Zachary Oberfield received his B.A. in Political Science from Hobart and William Smith Colleges and his Ph.D. in Political Science from the University of Wisconsin-Madison. Professor Oberfield teaches courses on American politics, public policy, bureaucracy, the presidency, and Congress. Previously he taught at Temple University and at the City College of New York.
Professor Oberfield’s research focuses on organizational change, organizational socialization, and street-level bureaucracy. He is currently working on projects about public service delivery, privatization, and education policy.
Becoming Bureaucrats: Socialization at the Front Lines of Government Service. 2014. University of Pennsylvania Press.
“Why Are Some Agencies Perceived As More Committed To Diversity Than Others? An Analysis Of Public-Sector Diversity Climates.” 2015. Public Management Review.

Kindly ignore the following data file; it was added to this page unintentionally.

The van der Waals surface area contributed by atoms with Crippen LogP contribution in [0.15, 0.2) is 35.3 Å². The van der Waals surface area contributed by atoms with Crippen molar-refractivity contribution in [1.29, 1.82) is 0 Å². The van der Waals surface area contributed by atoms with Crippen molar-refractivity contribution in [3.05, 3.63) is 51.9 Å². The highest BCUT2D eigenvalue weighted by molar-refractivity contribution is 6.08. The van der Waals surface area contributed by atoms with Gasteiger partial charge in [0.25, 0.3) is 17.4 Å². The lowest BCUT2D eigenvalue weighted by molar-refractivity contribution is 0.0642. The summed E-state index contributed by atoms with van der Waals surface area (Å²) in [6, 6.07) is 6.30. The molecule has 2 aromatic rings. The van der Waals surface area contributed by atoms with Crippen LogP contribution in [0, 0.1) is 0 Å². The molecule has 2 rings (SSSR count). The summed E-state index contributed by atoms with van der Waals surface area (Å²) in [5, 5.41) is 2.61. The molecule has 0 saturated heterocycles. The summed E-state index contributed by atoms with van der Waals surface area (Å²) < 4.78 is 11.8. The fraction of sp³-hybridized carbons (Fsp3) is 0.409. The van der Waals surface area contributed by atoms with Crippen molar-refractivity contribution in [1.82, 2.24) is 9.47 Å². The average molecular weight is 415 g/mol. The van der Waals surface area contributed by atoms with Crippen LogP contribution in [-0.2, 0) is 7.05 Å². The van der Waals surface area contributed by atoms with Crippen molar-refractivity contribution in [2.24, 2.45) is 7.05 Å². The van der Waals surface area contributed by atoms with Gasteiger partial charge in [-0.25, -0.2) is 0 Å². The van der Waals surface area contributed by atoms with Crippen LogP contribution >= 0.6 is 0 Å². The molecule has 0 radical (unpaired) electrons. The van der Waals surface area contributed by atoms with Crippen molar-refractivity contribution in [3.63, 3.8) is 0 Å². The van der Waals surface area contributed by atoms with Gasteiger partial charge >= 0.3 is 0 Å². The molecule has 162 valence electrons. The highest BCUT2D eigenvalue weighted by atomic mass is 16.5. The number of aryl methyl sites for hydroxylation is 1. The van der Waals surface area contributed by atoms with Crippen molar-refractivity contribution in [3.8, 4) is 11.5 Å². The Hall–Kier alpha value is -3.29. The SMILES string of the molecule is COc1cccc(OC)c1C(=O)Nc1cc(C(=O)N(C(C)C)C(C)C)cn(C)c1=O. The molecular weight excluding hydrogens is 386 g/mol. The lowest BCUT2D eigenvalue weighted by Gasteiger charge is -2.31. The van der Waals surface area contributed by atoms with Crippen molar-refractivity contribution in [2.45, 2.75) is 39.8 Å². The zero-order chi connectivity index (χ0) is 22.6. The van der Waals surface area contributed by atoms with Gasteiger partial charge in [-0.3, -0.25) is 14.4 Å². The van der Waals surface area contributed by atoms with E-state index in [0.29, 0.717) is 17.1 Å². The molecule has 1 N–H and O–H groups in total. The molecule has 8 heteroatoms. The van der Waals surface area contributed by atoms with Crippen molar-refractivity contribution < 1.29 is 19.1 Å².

“Accounting for Time: Comparing Temporal and Atemporal Analyses of the Business Case for Diversity Management.” 2014. Public Administration Review.
“Public Management in Time: A Longitudinal Examination of the Full Range of Leadership Theory.” 2014. Journal of Public Administration Research and Theory.
“Socialization and Self-Selection: How Police Officers Develop Their Views about Using Force.” 2012. Administration & Society.
“Would More Minority Officers Have Made a Difference in Ferguson?” 2014. Washington Post, Monkey Cage Blog.